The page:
"bizarre thumb gallery" ========================= CONTENTS A New SGD on Men, War, and Love Project 540: Learning What Students Want Planning a "Clean River" Dialogue in Oregon Reaching Out for Dialogue Partners and Projects Crossover Makeover Transcript: Jed's Panel on "Re-Marketing Dialogue" Crossover, Down Under Web Lab at Sundance and Beyond Blogging for Deliberative Democracy SGD Goes to Harvard: Marc Turns Crimson ...and LTC is honored by the Smithsonian ========================= A New Small Group Dialogue on Men, War, and Love Web Lab is working with a group of men to use our SGD technique for an international men-only dialogue about men and war. We hope this discussion will generate enough good material to become the makings of a book, possibly even the first in a series of SGD-generated books. Registration is open until June 15 for the two-week discussion beginning on the 16th. Join a diverse group of men to explore the connections between traditional notions of masculinity and the current state of the world -- as well as related issues -- in a safe, open, and respectful discussion. For more information, or to register, please go to: ========================= Project 540: Learning What Students Want This past school year, almost 2000 teenagers from all corners of the United States signed up for the Project 540 Online Dialogues created by Web Lab. Some focused on hot school issues like detention, clean facilities and friction with school boards. Others looked beyond school, with students probing their feelings on a military draft, the war on Iraq and immigration here at home. The theme of all Project 540's dialogues, online and in 250 schools nationwide, has been change, and students' role in it. In peer-led classroom dialogues and also online, students were asked to speak up about what matters most to them, and think together about how to make real change possible, at school and beyond. As the project concludes its second year, school teams are drafting Civic Action Plans, and enthusiastic online students have posted their thoughts on 540's progress and the prospects for student-led change in our schools and communities. All the dialogues and web development work for Project 540 have been managed by community director Jed Miller, with invaluable support from a dozen dialogue Monitors, dialogue managers Maria Echaniz and Shiri Bilik, design and coding by Nekeisha Alexis-Manners, the dedicated team at Citysoft, coordinator Addison Smith and our dauntless SGD developer Steven Borenstein. Headquartered at Providence College, Project 540 is a two-year high school civic engagement initiative funded by the Pew Charitable Trusts. To read Featured Discussions from Web Lab's 540 dialogues and learn more, go to: ========================= Planning a "Clean River" Dialogue in Oregon Web Lab is working with Portland, Oregon's Bureau of Environmental Services to plan a citizen dialogue on issues surrounding Portland's Willamette River. The city has already begun a process of outreach and dialogue with residents about achieving the cleanest, healthiest river possible. The working title for the project is Clean River Conversations. If you would like to receive updates about these upcoming dialogues, just send an email to ========================= Reaching Out for Dialogue Partners and Projects We receive inquiries regularly about contracts and partnerships to create thoughtful, structured online dialogue using SGD, our patent-pending Small Group Dialogue technology and technique. Would our technique extend the impact or expand the possibilities for your project or organization? Web Lab is actively seeking clients, partners, and sponsors interested in utilizing this break-through approach to online discussion. SGD has been used successfully in vendor/client relationships, where Web Lab provides initial services then acts as a project consultant; and in full partnerships, where Web Lab works closely to co-design and co-manage dialogues, and even to collaborate in outreach for funders or sponsors. To explore the potential value of SGD to your own work, or to learn more about our model for high-quality discourse and citizen deliberation, please contact Jed Miller at, or by phone at 212-353-0080. More about SGD's features, history, projects and evaluations is available at: ========================= Crossover Continues, With a Revised Strategy Crossover II has gotten underway this spring, and is moving right along. This round will be quite different from Crossover I — with limited funding, and some helpful feedback from Crossover I participants, we are consolidating the process to be more production-oriented. We have received R&D funds to develop a "hybrid" TV/Web project, and we are currently holding brainstorming sessions with an extraordinary group of filmmakers and new media makers to discuss project ideas. In the fall we plan to start finalizing the strongest ideas so they can move forward into a prototype/production workshop at the beginning of 2004. Names and bios of the brainstormers are at: ========================= Transcript: A Panel on "Re-Marketing Dialogue" Last fall, Jed led a panel at the National Conference on Dialogue and Deliberation. Entitled "Re-Marketing Dialogue," the discussion asked how practitioners of dialogue can adapt their language and outreach strategies to raise awareness of this important work in the public consciousness and to make dialogue and deliberation an accepted "value" in our culture. This last-minute addition to the conference, which was sponsored by the Hewlett Foundation, drew a big crowd (to a small room!) and spurred active discussion among attendees and panelists, who included Dr. Amitai Etzioni, Elaine Shen, Lars Hasselblad-Torres and Miriam Wyman. The transcript, available at the link below, represents rich raw material for anyone thinking about how to make dialogue and deliberation more accessible and more sustainable. ========================= Crossover OZ or "I Have a Feeling We're Not in Florida Anymore" After Web Lab convened independent filmmakers, new media makers and artists from related disciplines for Crossover's Studio A in February 2002 (see, the South Australia Film Corporation, a government-funded agency dedicated to fostering home-grown films and other media, asked for our assistance in organizing "Crossover Australia." We worked with them to replicate the model we developed here, and even sent our very own Vanessa Wruble to help facilitate their gathering. By all accounts, the result was as transformative an experience for the Aussies in attendance as Studio A was for us. A couple of choice quotes from participants: "An extraordinary experience. Intellectually, professionally and emotionally, one of the most challenging and stimulating environments imaginable."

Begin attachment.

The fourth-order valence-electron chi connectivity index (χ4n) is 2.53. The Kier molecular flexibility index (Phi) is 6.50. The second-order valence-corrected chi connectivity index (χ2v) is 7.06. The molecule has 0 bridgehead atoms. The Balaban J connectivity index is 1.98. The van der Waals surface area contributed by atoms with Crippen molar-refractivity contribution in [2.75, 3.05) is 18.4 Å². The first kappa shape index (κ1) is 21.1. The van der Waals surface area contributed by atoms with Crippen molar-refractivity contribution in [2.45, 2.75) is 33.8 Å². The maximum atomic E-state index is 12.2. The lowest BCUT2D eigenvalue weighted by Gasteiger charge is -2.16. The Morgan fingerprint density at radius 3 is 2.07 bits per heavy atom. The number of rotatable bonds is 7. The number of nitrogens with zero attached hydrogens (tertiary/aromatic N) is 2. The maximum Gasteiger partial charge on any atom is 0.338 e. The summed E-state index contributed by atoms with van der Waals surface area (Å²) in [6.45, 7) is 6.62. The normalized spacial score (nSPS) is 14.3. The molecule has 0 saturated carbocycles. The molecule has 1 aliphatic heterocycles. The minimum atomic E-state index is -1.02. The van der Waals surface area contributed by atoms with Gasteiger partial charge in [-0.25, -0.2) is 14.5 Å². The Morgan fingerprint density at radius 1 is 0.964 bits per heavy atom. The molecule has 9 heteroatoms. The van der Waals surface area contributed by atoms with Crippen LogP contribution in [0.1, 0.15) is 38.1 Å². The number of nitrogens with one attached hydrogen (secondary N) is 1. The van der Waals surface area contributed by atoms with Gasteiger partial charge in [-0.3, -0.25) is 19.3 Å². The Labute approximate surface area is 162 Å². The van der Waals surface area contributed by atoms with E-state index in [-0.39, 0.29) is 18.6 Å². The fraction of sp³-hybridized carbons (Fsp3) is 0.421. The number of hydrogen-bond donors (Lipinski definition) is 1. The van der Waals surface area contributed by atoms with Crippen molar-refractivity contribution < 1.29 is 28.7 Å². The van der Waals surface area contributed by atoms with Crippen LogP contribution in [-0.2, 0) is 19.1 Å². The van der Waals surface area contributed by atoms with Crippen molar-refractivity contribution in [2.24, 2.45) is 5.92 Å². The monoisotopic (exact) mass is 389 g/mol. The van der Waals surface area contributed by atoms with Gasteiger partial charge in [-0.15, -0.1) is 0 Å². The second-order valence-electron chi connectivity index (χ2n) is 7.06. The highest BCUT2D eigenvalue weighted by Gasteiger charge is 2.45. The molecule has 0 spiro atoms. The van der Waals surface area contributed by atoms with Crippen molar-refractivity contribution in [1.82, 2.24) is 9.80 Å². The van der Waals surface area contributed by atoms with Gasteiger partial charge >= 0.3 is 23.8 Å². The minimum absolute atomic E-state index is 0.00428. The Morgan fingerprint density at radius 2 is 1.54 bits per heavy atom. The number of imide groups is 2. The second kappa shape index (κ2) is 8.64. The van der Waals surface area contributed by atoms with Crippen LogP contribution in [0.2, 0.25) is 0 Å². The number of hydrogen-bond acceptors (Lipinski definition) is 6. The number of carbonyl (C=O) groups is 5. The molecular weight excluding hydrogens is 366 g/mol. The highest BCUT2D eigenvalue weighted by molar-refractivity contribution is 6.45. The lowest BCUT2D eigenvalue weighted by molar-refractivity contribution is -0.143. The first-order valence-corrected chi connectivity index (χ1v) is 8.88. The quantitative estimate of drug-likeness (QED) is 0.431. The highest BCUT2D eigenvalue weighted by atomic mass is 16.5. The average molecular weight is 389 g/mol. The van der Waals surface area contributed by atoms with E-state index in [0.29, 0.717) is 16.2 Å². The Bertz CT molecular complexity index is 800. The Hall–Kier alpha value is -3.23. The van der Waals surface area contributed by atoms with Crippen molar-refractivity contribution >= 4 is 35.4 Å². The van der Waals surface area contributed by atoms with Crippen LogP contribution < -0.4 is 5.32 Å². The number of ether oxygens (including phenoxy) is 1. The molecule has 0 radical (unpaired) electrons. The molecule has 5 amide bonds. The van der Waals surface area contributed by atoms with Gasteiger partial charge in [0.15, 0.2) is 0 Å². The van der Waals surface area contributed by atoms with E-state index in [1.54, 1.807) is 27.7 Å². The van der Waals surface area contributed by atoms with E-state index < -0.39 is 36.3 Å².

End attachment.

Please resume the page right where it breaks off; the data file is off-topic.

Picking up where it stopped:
"The relationships and process of ideas formed during these five days would normally have taken months, maybe even years, to achieve." ========================= Web Lab at Sundance and Beyond In January, executive producer Marc Weiss recruited and moderated a panel on Emergent Narratives and Computer Games for the Sundance Film Festival. An "emergent narrative" is a story created by game "players" rather than game designers. Panelists included Chris Trottier, Lead Designer on the Sims Online; Celia Pearce, an interactive multimedia designer, researcher, teacher and author; Janet H. Murray, director of Georgia Tech's graduate program in Information Design and Technology; and J.D. Alley, Creative Director for Project Leo at Microsoft Games Studios. In March, director of special projects Suzanne Seggerman and Marc co-curated an exciting exhibition as part of the Florida Film Festival in Orlando. "Provocations: digital art takes on the world" featured the work of Natalie Jeremijenko, Michael Mateas, Tamiko Thiel and Zara Houshmand, and selections recommended by Natalie Bookchin and Brody Condon, among many others. As the title implies, the show highlighted work designed to break out of the producer/consumer relationship of traditional art and enlist the "audience" as active agents. Among the issues dissected: environmental toxins, a history of the world shaped by audience input, and the camps in which Japanese- Americans were confined during World War II. ========================= Blogging for Deliberative Democracy As a committed supporter of democratic renewal in the United States and around the globe, Web Lab is a member of the Deliberative Democracy Consortium, formed to connect practitioners and support and foster the nascent movement "to promote and institutionalize deliberative democracy at all levels of governance." The Consortium web site includes a blog with news, project announcements and expert commentary from across the fields of democratic deliberation and civic dialogue, online and face to face. To read the latest entries, add your own comments and learn more about the Consortium, please visit: ========================= SGD Goes to Harvard: Marc Turns Crimson Marc will be guest-teaching a class at the Harvard Design School on July 18. Marc will be talking about last summer's Listening to the City online dialogues for a class called "Participatory Design and Planning with the Internet — Case History: Rebuilding the World Trade Center Site." Part of the "Executive Education" program, the class and the larger curriculum "bring design professionals, real estate leaders, government officials, policy makers and scholars from around the world to address emerging issues affecting their fields." For more information or to register: ========================= ...and Listening to the City is honored by the Smithsonian Speaking of Listening to the City, Lab has been named a "Laureate" in the 2003 Computerworld Honors Collection at the Smithsonian Institution for "using information technology to benefit society." The LTC online dialogues were nominated by Kathy Bushkin, President of the AOL Time Warner Foundation — the foundation's only nominee this year. The case study is distributed to libraries, museums and research institutions worldwide, and is also available online at: ... click "VIEW THE 2003 COLLECTION" then type "web lab" in the search box ========================= Send comments/letters to the editor at